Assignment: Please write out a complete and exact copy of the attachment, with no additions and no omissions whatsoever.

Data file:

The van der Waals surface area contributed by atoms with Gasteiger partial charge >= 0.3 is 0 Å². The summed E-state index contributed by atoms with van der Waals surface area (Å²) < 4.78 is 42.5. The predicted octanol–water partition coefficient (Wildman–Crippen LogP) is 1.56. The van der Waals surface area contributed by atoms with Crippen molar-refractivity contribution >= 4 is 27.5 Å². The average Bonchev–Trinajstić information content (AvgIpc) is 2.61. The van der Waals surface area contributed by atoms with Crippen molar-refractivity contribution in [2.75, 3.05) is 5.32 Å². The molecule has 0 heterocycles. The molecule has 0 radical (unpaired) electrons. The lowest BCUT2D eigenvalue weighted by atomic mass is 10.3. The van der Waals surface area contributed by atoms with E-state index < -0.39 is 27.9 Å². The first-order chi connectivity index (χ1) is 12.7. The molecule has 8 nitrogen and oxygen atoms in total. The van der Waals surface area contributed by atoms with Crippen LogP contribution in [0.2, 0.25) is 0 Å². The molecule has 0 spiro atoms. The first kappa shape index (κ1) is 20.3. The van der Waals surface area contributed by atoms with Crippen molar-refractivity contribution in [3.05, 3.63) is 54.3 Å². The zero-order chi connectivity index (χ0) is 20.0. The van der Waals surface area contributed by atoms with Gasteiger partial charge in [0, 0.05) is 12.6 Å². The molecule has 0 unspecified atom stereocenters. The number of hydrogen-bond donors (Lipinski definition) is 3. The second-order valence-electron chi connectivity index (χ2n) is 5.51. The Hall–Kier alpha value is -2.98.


The van der Waals surface area contributed by atoms with Gasteiger partial charge >= 0.3 is 0 Å². The summed E-state index contributed by atoms with van der Waals surface area (Å²) < 4.78 is 42.5. The predicted octanol–water partition coefficient (Wildman–Crippen LogP) is 1.56. The van der Waals surface area contributed by atoms with Crippen molar-refractivity contribution >= 4 is 27.5 Å². The average Bonchev–Trinajstić information content (AvgIpc) is 2.61. The van der Waals surface area contributed by atoms with Crippen molar-refractivity contribution in [2.75, 3.05) is 5.32 Å². The molecule has 0 heterocycles. The molecule has 0 radical (unpaired) electrons. The lowest BCUT2D eigenvalue weighted by atomic mass is 10.3. The van der Waals surface area contributed by atoms with E-state index < -0.39 is 27.9 Å². The first-order chi connectivity index (χ1) is 12.7. The molecule has 8 nitrogen and oxygen atoms in total. The van der Waals surface area contributed by atoms with Crippen LogP contribution in [0.2, 0.25) is 0 Å². The molecule has 0 spiro atoms. The first kappa shape index (κ1) is 20.3. The van der Waals surface area contributed by atoms with Crippen molar-refractivity contribution in [3.05, 3.63) is 54.3 Å². The zero-order chi connectivity index (χ0) is 20.0. The van der Waals surface area contributed by atoms with Gasteiger partial charge in [0, 0.05) is 12.6 Å². The molecule has 0 unspecified atom stereocenters. The number of hydrogen-bond donors (Lipinski definition) is 3. The second-order valence-electron chi connectivity index (χ2n) is 5.51. The Hall–Kier alpha value is -2.98.